Her lips are moving.
The Strib’s longtime outdoor writer Dennis Anderson wrote an excellent profile of state representative Tony Cornish over the weekend. Cornish, with the departure of Pat Pariseau and Linda Boudreaux from the Legislature, has taken on the role of key defender of the Second Amendment in the Legislature:
In St. Paul, however, where he’s the face of gun rights at the Capitol, he’s sometimes less popular, even downright loathed, particularly this legislative session, when a minor blizzard of gun bills has been introduced.
Not to worry, Cornish says confidently, he and other Republicans have enough votes, along with those from rural DFLers, to block any proposals that gun-rights advocates oppose.
“They won’t pass,” he said.
A one-time city cop, deputy sheriff, conservation officer, police chief and, yes — speaking of big guns — Army tank commander, Cornish legally packs what he advocates, either a .40 caliber Glock on his hip — if he’s wearing a sport coat — or a Smith & Wesson in his pocket.
“After being shot at a couple of times and receiving a number of death threats, and never knowing whether I might come across someone I arrested years ago,” he said. “Well, I guess after 36 years as a peace officer, I’d just feel bare without it.”
Plain-speaking, Cornish seems at times a throwback among legislators, reminiscent, in his forthrightness, of Charlie Berg, the onetime DFLer, onetime Republican, mostly independent lawmaker from Chokio in west-central Minnesota.
Sometimes underestimated, in that respect he’s also not unlike the outwardly wacky but ultimately effective retired Sen. Bob Lessard of International Falls.
Of course, every time the “G” word pops up in the Twin Cities mainstream media, the media beat a path to the door of Heather Martens, “Executive Director” (also likely only actual member) of “Protect Minnesota”. Maybe the editors insist, and she’s the only anti-gun person in their collective rolodex.
The media seems to be unaware of the simple fact that every single substantive declaration about the gun issue, that Heather Martens has ever made, beyond the gurgitation of the odd statistic, has been a lie.
Every single one.
I have been documenting this in this space for over a decade now.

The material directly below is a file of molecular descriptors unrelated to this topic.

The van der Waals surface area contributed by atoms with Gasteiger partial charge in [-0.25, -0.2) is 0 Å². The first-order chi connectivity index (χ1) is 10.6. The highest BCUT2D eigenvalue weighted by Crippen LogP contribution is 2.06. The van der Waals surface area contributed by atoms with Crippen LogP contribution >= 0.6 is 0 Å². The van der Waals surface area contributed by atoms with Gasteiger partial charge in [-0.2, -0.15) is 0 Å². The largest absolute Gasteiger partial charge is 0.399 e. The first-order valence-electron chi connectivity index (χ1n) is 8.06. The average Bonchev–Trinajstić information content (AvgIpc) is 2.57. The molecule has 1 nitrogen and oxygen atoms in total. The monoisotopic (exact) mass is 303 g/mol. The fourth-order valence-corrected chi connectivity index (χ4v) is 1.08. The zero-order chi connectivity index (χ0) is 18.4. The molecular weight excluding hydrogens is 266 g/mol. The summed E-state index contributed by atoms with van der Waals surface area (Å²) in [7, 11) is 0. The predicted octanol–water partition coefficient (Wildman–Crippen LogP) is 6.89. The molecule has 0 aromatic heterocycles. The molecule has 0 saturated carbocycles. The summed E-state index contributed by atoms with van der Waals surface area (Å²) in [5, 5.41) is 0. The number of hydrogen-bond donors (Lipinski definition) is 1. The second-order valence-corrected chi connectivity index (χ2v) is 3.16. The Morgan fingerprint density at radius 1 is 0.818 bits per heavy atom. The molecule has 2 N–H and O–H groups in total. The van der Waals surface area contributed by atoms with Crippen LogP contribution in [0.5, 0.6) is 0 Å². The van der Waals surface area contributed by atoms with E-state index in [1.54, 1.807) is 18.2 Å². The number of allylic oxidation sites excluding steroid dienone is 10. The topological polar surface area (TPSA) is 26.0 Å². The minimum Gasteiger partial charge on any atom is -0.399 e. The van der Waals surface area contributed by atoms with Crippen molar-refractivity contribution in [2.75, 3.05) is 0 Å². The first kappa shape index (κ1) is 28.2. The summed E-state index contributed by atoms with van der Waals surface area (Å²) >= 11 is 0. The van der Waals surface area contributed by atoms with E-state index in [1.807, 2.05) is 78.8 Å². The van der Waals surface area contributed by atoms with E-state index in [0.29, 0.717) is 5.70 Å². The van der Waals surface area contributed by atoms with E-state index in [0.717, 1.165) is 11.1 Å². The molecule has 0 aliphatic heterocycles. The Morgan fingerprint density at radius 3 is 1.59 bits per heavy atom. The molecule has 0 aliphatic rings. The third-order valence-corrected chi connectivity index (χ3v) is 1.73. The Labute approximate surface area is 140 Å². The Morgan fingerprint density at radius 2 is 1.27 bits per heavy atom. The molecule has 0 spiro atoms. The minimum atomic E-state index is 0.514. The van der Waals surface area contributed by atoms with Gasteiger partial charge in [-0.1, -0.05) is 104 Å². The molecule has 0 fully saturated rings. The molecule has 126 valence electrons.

And Dennis Anderson’s piece, like every piece of coverage Martens has ever gotten in her misbegotten public life, is more of the same; I’ll add emphasis to the most dissociative of Martens’ lies:
” [Cornish says the] …background-check system needs to be improved, but it’s complicated and it will cost money,” he said. “If we mandate upgrades to the system, we’ll have to get it right, and it’s going to cost money.”
Heather Martens of Protect Minnesota, a group that would like to see gun laws tightened, wants Cornish to go further.
“We just don’t agree with him, and we don’t think he operates in good faith,” Martens said. “He believes guns are an unlimited right, no matter how many people die. We believe gun deaths can be prevented and that prevention is warranted.”
Martens is ranting – and she’s counting on the public to be both stupid and gullible too.
Cornish, like every single significant pro-Second-Amendment figure, anywhere, believes that there are limits: criminals, the insane, the chemically-addled, at a fair and clear statutory point, must not get guns. People who use guns to commit crimes must be punished. People who get carry permits must know the laws and know how to handle their guns without hurting themselves or others.
Those are limits. Those are gun controls that, unlike anything Heather Martens says (or hands off to the legislature), actually work.
Cornish disagrees. Background checks on gun sales between private parties? “No.” Restrictions on modern sporting arms, or what commonly are called assault-style rifles of the kind he uses to hunt coyotes? “No.” Prohibition of high-capacity magazines? “No.”
“None of those will reduce crime,” he said. “And none of those bills will pass. We’ve got the votes to block them.”
Thank God for Tony Cornish.
And in the Almighty’s own way, thank God for Heather Martens. The harsh, incoherently-gabbling, upper-middle-class elitist pathological liar symbolizes the myopia and hypocrisy of the gun control control movement as capably as anyone since Carl Rowan.